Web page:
[0074] Pacing leads 16 and 18 extend from connector header module 12 to the left and right ventricles, respectively, of heart 8. In one embodiment of the invention, leads 16, 18 are selectively insertable into connector header module 12 depending on the desired configuration (i.e., the leads are inserted in one configuration to provide the embodiment of FIG. 7 and in other configurations to provide other embodiments.) For example, the leads may be coupled prior to implantation. Lead 18 couples an input/output circuit 54 of IMD 10 to the right ventricle. Input/output circuit 54 may provide for the sensing and stimulation of the ventricles in any suitable manner as is known in the art and described above. Lead 18 may be, for example a unipolar endocardial lead as described above or any suitable lead well known in the art. Lead 18 may comprise two ventricular electrodes 28 and 29 at its distal end. In the embodiment of FIG. 7, electrode 29 serves as a cathode and is coupled to the right ventricle. Meanwhile, electrode 28 serves as an anode to electrode 29 and is not connected with the circuit or is not in use for this configuration.

[0075] Lead 16 couples input/output circuit 54 of IMD 10 to the left ventricle. Input/output circuit 54 may provide for the sensing and stimulation of the ventricles in any suitable manner as is known in the art and described above. Lead 16 may be, for example, a unipolar endocardial lead as described above or any suitable lead well known in the art. Lead 16 may comprise two atrial electrodes 20 and 21 at its distal end. In the embodiment of FIG. 7, electrode 21 serves as a cathode and is coupled to the left ventricle. Meanwhile, electrode 20 serves as an anode to electrode 21 and is not connected with the circuit or is not in use for this configuration.

[0076] Input/output circuit 54 of IMD 10 may be configured to sense cardiac activity in each of the respective chambers and also to provide electrical stimulation in response thereto. For example, input/output circuit 54 may be configured to disable connectivity of electrode 28 and/connectivity of electrode 20 to accomplish the configuration shown in FIG. 7 (i.e., where electrodes 28, 20 are “not connected”). In some embodiments of the invention, the switch matrix may accomplish a switch from a unipolar lead configuration to a bipolar lead configuration as described above. Such a switch may be accomplished using switching transistors and circuitry disposed within IMD 10.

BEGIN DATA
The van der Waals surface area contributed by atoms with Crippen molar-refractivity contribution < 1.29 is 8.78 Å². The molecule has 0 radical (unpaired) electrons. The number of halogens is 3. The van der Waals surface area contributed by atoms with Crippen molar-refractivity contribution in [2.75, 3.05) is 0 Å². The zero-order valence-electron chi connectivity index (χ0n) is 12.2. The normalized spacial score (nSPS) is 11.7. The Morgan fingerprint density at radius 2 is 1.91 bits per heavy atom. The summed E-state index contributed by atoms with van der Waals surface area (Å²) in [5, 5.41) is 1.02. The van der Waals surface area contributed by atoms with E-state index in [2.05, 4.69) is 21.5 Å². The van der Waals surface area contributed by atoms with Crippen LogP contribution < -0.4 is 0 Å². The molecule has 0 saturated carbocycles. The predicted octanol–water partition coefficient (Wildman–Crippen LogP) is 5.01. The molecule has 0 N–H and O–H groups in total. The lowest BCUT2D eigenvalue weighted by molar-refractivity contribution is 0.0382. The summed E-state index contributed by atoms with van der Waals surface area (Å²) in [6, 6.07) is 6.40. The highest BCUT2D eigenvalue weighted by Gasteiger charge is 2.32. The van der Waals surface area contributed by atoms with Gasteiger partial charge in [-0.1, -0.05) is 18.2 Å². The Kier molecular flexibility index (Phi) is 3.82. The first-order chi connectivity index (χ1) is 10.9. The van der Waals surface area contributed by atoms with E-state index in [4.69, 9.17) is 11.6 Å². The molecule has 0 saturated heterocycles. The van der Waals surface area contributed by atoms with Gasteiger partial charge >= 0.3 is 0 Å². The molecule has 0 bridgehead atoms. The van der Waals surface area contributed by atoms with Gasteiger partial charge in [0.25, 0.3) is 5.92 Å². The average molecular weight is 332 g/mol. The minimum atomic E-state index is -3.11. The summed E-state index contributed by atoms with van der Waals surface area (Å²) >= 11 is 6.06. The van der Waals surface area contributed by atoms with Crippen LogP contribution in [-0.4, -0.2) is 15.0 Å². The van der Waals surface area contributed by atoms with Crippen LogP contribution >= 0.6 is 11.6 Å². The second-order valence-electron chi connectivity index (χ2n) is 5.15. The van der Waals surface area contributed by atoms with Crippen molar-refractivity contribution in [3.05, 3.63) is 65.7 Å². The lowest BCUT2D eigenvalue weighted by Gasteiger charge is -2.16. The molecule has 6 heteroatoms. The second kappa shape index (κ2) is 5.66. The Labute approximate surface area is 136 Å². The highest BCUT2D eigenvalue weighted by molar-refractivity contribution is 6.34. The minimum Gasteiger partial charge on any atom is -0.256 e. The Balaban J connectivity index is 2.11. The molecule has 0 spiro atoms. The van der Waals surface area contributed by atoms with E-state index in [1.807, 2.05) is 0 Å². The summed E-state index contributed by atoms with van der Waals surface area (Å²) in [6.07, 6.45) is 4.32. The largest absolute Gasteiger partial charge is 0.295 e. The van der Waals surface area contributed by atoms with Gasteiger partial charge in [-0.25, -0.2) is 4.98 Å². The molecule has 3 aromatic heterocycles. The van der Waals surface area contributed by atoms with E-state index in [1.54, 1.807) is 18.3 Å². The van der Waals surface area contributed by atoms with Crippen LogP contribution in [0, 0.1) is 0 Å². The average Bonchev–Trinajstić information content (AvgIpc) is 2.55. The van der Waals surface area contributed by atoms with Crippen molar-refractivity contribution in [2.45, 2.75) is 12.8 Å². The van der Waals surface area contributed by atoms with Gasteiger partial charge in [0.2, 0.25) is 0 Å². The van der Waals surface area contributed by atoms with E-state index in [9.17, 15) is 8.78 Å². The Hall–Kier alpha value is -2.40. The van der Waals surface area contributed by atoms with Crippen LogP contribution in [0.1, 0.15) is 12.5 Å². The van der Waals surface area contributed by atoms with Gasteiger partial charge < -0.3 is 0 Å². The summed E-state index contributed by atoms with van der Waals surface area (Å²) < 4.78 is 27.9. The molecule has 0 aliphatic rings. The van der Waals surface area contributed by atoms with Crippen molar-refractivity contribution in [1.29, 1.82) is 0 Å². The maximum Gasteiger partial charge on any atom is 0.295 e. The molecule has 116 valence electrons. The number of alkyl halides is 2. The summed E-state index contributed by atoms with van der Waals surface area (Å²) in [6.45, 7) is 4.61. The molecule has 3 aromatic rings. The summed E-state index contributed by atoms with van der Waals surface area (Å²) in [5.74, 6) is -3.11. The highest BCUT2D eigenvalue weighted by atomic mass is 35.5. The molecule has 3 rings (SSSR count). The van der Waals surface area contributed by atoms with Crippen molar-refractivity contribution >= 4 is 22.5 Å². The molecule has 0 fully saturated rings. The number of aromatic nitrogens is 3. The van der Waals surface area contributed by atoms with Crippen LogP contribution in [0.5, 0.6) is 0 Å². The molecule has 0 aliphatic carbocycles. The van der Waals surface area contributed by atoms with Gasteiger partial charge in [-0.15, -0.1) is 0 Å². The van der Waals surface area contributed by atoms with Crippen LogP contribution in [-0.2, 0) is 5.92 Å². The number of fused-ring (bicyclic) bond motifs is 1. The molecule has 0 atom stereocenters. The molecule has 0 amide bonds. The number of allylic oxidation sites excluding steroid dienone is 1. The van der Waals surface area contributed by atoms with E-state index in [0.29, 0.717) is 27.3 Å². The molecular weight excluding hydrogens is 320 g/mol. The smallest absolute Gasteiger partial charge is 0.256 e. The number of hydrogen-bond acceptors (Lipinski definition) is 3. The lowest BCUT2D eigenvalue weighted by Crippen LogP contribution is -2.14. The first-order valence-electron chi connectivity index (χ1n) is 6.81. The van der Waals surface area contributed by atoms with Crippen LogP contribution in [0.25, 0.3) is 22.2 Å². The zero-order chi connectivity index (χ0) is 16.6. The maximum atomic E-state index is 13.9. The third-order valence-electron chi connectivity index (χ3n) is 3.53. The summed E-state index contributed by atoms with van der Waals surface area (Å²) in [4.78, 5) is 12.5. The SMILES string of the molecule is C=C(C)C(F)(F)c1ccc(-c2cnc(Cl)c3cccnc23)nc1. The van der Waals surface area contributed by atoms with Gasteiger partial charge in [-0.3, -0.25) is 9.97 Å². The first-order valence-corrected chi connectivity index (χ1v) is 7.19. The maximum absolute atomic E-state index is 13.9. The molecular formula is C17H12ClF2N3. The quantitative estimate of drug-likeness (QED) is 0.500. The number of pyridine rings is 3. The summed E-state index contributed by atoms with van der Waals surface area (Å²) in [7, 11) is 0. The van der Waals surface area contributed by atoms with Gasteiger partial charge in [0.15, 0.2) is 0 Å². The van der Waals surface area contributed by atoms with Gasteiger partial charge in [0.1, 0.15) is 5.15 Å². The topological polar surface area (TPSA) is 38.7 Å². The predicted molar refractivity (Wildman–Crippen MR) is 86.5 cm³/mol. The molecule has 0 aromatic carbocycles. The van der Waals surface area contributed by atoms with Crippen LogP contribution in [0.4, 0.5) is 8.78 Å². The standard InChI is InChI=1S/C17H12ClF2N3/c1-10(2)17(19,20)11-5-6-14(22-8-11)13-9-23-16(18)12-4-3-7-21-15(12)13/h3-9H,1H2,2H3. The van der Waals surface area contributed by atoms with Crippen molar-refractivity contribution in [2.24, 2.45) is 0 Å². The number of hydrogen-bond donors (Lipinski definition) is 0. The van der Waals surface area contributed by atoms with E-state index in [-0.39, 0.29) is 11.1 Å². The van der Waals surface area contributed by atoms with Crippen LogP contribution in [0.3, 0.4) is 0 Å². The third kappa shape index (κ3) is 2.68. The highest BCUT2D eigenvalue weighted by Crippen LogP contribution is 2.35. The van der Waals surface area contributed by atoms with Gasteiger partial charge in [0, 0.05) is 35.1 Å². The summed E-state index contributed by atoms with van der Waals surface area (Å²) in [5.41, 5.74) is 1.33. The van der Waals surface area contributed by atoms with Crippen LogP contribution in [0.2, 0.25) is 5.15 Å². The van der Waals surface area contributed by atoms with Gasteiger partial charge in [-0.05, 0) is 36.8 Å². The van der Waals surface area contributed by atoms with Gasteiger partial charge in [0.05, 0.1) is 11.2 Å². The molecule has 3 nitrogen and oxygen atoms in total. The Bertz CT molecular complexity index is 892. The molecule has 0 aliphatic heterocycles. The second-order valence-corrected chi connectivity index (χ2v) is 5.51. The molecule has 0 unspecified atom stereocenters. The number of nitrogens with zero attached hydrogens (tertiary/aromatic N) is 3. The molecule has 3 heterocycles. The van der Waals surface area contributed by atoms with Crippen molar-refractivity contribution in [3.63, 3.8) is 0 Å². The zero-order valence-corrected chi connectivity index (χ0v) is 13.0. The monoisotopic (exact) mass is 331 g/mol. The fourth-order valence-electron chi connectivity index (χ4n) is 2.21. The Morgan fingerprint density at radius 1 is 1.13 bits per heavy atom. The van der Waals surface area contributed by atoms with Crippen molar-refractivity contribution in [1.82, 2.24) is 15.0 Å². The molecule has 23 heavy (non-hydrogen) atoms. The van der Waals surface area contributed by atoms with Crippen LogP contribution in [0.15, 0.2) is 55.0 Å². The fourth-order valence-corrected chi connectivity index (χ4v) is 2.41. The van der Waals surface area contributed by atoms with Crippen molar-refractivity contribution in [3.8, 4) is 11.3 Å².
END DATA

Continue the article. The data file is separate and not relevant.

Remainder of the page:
[0077]FIG. 8 is a simplified schematic view of another configuration for the embodiment of IMD 10 shown in FIG. 7. With the configuration shown in FIG. 8, unipolar pacing stimulation may be delivered to the right ventricle. Additionally, sensing pulses may be delivered to either of the ventricles in a unipolar or bipolar fashion.

[0078] For example, in the embodiment shown in FIG. 8, the right ventricle will receive a unipolar pacing pulse from cathode 29 while the left ventricle into which cathode 21 has been placed will not receive a pacing pulse. That is, the pathway of current from cathode 21 may be, for example, through the heart muscle wall through the body to connector header module 12. In the embodiment of FIG. 8, electrode 28 is not connected with the circuit or is not in use for this configuration. Meanwhile, electrode 20 is also not connected with the circuit or is not in use for this configuration.

[0079] Input/output circuit 54 of IMD 10 may be configured to sense cardiac activity in each of the respective chambers and also to provide electrical stimulation in response thereto. For example, input/output circuit 54 may be configured to route connectivity of electrode 21 to connector header module 12 and to disable connectivity of electrode 28 and/connectivity of electrode 20 to accomplish the configuration shown in FIG. 8 (i.e., where electrodes 28, 20 are “not connected”). Such a switch may be accomplished using switching transistors and circuitry disposed within IMD 10.

[0080]FIG. 9 is a simplified schematic view of another configuration for the embodiment of IMD 10 shown in FIG. 7. With the configuration shown in FIG. 9, unipolar pacing stimulation may be delivered to the left ventricle. Additionally, sensing pulses may be delivered to either of the ventricles in a unipolar or bipolar fashion.

[0081] For example, in the embodiment shown in FIG. 9, the left ventricle will receive a unipolar pacing pulse from cathode 21 while the right ventricle into which cathode 29 has been placed will not receive a pacing pulse. That is, the pathway of current from cathode 29 may be, for example, through the heart muscle wall through the body to connector header module 12. In the embodiment of FIG. 9, electrode 28 is not connected with the circuit or is not in use for this configuration. Meanwhile, electrode 20 is also not connected with the circuit or is not in use for this configuration.